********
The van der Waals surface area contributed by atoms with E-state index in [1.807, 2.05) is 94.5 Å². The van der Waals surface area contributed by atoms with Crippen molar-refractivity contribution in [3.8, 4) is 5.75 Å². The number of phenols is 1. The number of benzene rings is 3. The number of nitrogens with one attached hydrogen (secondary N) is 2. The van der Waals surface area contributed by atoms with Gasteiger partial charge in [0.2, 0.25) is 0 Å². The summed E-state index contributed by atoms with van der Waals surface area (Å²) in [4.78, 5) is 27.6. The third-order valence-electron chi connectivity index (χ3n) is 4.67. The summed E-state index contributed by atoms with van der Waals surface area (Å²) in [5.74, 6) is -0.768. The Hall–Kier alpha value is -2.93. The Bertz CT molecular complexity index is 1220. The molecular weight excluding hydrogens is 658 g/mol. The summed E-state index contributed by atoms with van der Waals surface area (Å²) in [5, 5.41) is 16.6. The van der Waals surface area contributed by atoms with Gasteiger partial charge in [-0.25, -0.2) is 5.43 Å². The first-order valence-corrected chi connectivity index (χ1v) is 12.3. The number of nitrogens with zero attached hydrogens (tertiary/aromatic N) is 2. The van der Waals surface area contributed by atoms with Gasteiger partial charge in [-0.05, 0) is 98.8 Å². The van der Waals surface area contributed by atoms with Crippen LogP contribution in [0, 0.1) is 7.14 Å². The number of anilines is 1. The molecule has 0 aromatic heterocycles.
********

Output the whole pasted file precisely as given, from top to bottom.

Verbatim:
The van der Waals surface area contributed by atoms with E-state index in [1.807, 2.05) is 94.5 Å². The van der Waals surface area contributed by atoms with Crippen molar-refractivity contribution in [3.8, 4) is 5.75 Å². The number of phenols is 1. The number of benzene rings is 3. The number of nitrogens with one attached hydrogen (secondary N) is 2. The van der Waals surface area contributed by atoms with Gasteiger partial charge in [0.2, 0.25) is 0 Å². The summed E-state index contributed by atoms with van der Waals surface area (Å²) in [4.78, 5) is 27.6. The third-order valence-electron chi connectivity index (χ3n) is 4.67. The summed E-state index contributed by atoms with van der Waals surface area (Å²) in [5.74, 6) is -0.768. The Hall–Kier alpha value is -2.93. The Bertz CT molecular complexity index is 1220. The molecular weight excluding hydrogens is 658 g/mol. The summed E-state index contributed by atoms with van der Waals surface area (Å²) in [5, 5.41) is 16.6. The van der Waals surface area contributed by atoms with Gasteiger partial charge in [-0.25, -0.2) is 5.43 Å². The first-order valence-corrected chi connectivity index (χ1v) is 12.3. The number of nitrogens with zero attached hydrogens (tertiary/aromatic N) is 2. The van der Waals surface area contributed by atoms with Gasteiger partial charge in [-0.05, 0) is 98.8 Å². The van der Waals surface area contributed by atoms with Crippen LogP contribution in [0, 0.1) is 7.14 Å². The number of anilines is 1. The molecule has 0 aromatic heterocycles.